This is of most interest to you, jamesth - muxing and streaming. packet size and ttl are specific to my network topology, but should work with yours

Code: Select all

-f mpegts udp://224.0.0.1:5000?ttl=4&pkt_size=1400

pixster
Posts: 12
Joined: Fri Aug 23, 2013 1:03 pm
Location: Cresscent City, CA USA
Contact: Website

Re: Baby monitor with sound, video and more

Tue Aug 05, 2014 8:21 pm

Where can I get the Schematic an code to this project?
Don't feel like re-inventing the wheel!

vadim
Posts: 129
Joined: Wed Sep 18, 2013 1:47 pm
Location: Nottingham

Re: Baby monitor with sound, video and more

Wed Aug 06, 2014 12:53 pm

pixster wrote:Where can I get the Schematic an code to this project?
Don't feel like re-inventing the wheel!
The purpose of the project was to re-invent baby cameras in order to understand how the damn thing can be built. :D Since then there has been significant development in Raspbian and Pi peripherals market. I think there is no point in repeating my project as you can easily get mic modules from Adafruit or similar, even a sound card with instructions how to make it work. The code base used is already outdated so I cannot guarantee that patches would work on today's sources. All I can guarantee is that you can get the result faster and easier by doing it differently. Having said that I still can answer specific questions and give advice based on my frustration experience.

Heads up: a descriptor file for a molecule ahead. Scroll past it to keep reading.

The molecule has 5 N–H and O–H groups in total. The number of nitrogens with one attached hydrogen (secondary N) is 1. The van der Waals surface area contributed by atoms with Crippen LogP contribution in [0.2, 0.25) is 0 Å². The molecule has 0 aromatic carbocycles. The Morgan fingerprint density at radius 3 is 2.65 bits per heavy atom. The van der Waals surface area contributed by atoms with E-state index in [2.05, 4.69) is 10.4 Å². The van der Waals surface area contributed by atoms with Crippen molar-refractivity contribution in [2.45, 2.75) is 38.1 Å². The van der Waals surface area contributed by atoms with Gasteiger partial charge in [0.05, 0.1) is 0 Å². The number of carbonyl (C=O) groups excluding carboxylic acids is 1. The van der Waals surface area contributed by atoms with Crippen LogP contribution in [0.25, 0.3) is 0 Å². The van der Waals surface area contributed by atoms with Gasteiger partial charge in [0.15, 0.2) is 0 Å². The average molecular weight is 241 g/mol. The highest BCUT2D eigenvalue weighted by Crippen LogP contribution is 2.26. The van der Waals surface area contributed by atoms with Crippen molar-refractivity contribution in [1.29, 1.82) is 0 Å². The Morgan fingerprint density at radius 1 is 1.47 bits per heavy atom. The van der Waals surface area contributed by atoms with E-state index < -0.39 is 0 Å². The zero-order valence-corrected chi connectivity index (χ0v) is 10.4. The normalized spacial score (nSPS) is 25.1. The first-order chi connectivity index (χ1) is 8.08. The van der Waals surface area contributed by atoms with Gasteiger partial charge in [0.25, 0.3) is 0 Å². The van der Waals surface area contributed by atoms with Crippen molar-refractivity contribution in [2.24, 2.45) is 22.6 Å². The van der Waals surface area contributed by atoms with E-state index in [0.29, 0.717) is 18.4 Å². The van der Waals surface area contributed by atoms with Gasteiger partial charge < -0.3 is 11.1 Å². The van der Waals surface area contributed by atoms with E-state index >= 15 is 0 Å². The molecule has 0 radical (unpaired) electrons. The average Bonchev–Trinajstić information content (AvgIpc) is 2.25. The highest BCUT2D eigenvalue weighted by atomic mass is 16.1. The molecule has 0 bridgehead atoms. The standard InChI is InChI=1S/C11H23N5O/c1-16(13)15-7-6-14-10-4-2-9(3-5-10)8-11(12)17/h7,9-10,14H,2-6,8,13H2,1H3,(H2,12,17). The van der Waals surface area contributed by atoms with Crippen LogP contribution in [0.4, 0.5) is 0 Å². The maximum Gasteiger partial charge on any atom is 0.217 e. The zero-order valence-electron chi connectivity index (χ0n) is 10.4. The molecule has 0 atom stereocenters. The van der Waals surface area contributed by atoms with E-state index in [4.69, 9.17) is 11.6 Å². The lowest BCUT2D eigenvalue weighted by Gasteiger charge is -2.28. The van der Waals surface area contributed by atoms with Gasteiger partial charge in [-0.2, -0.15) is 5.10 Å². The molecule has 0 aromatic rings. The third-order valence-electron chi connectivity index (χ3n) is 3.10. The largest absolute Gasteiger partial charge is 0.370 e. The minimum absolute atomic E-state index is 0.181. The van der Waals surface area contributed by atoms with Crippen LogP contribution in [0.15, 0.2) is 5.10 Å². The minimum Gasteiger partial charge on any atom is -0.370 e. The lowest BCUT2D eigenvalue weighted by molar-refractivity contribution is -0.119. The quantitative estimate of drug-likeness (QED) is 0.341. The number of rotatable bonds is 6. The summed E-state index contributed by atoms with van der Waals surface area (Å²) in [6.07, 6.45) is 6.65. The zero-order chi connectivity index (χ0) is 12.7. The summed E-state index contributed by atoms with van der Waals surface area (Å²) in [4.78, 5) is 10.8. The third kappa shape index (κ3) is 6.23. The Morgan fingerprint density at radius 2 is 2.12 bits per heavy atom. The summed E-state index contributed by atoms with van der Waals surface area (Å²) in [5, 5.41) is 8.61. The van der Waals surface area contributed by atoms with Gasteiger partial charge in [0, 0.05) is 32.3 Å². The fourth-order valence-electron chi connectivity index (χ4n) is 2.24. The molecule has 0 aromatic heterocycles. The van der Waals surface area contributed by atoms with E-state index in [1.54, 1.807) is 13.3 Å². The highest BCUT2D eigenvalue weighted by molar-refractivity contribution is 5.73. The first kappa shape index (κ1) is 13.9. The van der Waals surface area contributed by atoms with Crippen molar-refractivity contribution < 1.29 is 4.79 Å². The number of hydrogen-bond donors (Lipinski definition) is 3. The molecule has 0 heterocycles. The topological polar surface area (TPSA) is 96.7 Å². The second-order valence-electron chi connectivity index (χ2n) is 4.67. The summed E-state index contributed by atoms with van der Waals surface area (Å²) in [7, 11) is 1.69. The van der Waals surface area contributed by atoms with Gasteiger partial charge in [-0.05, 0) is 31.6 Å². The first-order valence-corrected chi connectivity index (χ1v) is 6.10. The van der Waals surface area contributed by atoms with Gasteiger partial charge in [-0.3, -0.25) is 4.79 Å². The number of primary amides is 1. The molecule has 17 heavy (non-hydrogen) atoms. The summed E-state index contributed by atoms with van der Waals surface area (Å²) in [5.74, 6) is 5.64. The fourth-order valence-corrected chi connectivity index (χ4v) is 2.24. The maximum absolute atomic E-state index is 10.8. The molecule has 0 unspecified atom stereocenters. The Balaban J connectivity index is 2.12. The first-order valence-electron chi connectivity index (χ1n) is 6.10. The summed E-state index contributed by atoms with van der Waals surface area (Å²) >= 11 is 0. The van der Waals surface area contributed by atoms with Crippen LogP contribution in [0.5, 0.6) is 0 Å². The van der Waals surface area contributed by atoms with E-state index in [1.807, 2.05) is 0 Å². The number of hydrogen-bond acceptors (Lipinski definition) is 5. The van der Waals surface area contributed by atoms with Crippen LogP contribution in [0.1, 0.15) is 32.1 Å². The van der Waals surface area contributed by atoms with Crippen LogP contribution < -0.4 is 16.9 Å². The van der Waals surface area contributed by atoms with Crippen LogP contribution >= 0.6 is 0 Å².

PedroGil91
Posts: 1
Joined: Mon Feb 23, 2015 9:26 pm

AAC encoder

Mon Feb 23, 2015 10:12 pm

Hi I´d like to know if i can use ffmpeg just for encoding audio in AAC
thanks

vadim
Posts: 129
Joined: Wed Sep 18, 2013 1:47 pm
Location: Nottingham

Re: AAC encoder

Wed Feb 25, 2015 4:28 pm

PedroGil91 wrote:Hi I´d like to know if i can use ffmpeg just for encoding audio in AAC
thanks
compile ffmpeg with aac support and use "-c:a aac" in the output part of ffmpeg command. see my example above.

sandyjmacdonald
Posts: 3
Joined: Wed Feb 18, 2015 5:08 pm

Re: Baby monitor with sound, video and more

Thu Jun 11, 2015 11:16 am

Could you say some more about how you got the WM8783 working?

vadim
Posts: 129
Joined: Wed Sep 18, 2013 1:47 pm
Location: Nottingham

Re: Baby monitor with sound, video and more

Thu Jun 11, 2015 2:15 pm

The soundcard driver initialises and starts the appropriate master clock on GPCLK0 that drives the ADC. As the sample rate is fixed the settings for GPCLK0 are fixed as well. The code is just a copy-paste from I2S driver with the only change for the appropriate memory addresses for control registers. I didn't bother about stoping the clock because it's supposed to work until shut down. Sorry, I don't have access to the source code anymore.